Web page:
I'm both for and against military conscription in Sweden.
One of the biggest problems with Sweden's old conscription system was that when the soldiers became professional, the move was hastily and sloppily done. They were getting a really low salary – around 16,000 kronor ($2,180) a month – and this alone was a sign from the beginning that it would never work.
There's no way a soldier can work for that little money – the whole idea was pure fantasy. And of course, it turned out that it didn't work. The army struggled to get hold of soldiers at all. Their calculations suggested that soldiers would stay for at least six years but most left after only a few.
There was an argument at the time that soldiers would earn more money if they took part in missions abroad, but there was no way that all the soldiers could go on all the missions. It was ridiculous. Also, the contracts don't lock the soldiers in like in the UK or the US. Soldiers can quit whenever they like.
Let's also remember that the Armed Forces aren't so well known with the younger generation today. All the surveys show that the confidence is at a low. People know they will be underpaid and that they can quit whenever they like. No amount of expensive commercial campaigns can turn that around.
A Swedish soldier in training. Photo: TT
I think the Norwegian model of conscription is better. They have professional soldiers plus conscription.
[In 2012, around 14 percent of Norwegians called in by the Armed Forces were conscripted. The conscription, while mandatory, is easy to get out of and the military recruits only those who are most motivated. Last year Norway became the first country in Europe and Nato to make military service compulsory for both genders.]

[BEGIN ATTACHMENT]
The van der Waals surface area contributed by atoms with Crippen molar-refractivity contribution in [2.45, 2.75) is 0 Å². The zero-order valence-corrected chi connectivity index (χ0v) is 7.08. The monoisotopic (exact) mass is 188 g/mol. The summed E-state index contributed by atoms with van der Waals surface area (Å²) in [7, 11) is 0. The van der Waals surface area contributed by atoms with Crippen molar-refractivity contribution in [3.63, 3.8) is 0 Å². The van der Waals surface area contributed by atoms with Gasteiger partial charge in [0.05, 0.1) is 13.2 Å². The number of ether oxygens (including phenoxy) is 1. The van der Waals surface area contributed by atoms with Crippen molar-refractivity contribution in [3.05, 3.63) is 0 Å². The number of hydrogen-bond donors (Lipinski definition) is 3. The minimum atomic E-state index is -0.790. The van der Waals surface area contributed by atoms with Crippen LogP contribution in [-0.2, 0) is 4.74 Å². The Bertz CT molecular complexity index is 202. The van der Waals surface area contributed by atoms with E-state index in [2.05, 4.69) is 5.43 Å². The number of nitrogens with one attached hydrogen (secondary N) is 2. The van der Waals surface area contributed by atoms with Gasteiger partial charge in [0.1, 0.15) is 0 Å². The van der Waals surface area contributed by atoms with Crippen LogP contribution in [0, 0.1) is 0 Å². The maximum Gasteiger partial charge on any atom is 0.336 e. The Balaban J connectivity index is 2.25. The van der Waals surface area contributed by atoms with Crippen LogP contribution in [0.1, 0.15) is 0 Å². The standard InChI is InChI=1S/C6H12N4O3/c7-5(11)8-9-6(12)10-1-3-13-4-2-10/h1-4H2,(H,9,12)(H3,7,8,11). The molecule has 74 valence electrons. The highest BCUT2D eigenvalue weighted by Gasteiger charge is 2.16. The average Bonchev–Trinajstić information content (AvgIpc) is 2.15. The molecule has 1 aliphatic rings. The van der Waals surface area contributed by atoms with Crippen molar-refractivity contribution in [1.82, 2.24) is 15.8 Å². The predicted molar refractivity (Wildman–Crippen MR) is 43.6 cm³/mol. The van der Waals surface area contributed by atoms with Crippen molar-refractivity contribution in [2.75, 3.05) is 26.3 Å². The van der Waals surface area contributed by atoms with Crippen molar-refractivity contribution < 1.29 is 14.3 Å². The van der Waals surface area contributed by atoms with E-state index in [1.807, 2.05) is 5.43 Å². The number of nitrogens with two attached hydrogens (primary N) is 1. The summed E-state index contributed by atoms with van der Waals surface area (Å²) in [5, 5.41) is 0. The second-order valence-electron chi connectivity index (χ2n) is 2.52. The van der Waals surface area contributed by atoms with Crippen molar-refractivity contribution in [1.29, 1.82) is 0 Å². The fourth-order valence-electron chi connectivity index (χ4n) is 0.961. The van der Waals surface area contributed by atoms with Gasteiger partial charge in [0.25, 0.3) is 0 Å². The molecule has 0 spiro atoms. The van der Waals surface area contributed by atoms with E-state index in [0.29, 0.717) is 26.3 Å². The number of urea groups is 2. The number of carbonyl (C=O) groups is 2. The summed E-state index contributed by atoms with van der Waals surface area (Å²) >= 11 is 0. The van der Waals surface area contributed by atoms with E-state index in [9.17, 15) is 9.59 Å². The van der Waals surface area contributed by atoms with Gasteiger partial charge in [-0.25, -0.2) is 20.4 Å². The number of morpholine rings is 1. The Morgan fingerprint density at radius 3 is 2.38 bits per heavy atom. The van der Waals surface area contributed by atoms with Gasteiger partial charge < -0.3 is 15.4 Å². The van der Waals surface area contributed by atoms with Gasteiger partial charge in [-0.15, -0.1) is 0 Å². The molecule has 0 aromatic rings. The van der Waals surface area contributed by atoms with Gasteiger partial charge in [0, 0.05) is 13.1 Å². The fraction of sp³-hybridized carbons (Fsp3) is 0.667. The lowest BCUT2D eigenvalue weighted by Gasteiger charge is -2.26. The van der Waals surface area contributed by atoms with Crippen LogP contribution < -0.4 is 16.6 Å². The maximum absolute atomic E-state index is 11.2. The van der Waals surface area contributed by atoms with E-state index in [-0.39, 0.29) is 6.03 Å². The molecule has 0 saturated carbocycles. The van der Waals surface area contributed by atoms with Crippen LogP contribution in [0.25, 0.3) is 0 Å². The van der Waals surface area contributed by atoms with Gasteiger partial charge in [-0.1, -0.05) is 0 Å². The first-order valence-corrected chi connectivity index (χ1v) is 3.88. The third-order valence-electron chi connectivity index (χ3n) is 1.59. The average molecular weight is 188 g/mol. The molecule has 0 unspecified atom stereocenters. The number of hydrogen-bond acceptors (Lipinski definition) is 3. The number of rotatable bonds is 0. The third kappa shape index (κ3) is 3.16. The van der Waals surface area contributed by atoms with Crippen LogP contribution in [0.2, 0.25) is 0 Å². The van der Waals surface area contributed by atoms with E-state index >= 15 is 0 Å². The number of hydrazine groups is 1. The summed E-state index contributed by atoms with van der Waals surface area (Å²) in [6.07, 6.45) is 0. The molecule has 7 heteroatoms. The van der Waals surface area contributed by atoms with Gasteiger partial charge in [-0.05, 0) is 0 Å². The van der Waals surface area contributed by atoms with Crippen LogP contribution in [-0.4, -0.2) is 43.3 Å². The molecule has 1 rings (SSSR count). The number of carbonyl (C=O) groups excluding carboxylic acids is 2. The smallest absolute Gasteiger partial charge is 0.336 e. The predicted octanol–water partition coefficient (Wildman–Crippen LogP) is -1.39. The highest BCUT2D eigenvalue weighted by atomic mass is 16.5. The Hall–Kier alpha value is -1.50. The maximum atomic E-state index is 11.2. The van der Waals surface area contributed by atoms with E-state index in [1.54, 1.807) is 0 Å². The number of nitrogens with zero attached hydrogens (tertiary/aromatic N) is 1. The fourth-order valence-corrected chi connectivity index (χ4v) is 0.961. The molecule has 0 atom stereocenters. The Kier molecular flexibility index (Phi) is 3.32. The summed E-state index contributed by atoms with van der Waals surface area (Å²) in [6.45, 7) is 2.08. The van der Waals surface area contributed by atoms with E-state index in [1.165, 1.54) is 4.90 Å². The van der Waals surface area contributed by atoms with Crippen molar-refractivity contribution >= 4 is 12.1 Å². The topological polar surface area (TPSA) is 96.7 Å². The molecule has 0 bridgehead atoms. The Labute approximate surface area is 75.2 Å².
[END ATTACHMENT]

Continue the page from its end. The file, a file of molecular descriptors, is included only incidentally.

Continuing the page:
People seem to think it's working well. I think we need a mix like that in Sweden.
I think we should have civilian duty, at least six months in a hospital or in the army or whatever. That way you learn something, you take responsibility for your country, you have to push yourself, and you end up socializing with people you don't usually meet.
It could even be in the emergency services where this kind of work is really needed. Let's face it, Sweden doesn't see much war anyway.
But the reason I am also against conscription is that Sweden lacks the facilities to accommodate the idea.
Another Swedish soldier in training. Photo: TT
Imagine if every 18-year-old got called up.
First they'd have to do the tests – and where are they going to go? The test facility has shut down. Where are they going to find uniforms? Where will they stay? The regiment has been turned into apartments.
It would cost a lot of money and take a lot of effort to rebuild the system, and let's not forget that most countries have given up on conscription anyway.
Another point is that Sweden's soldiers today are much better trained and better educated than the those who came via conscription, many of whom had just a few months of training and experience. The old system was basically volunteers.
Professional soldiers with one or two years of training are much better than those who've do nine months of conscription and then quit and forget their skills.
An army full of conscripted soldiers could mean an army that's not very sharp at all.
Johanne Hildebrandt is a former war correspondent and a fellow at the Royal Swedish Academy of War Sciences.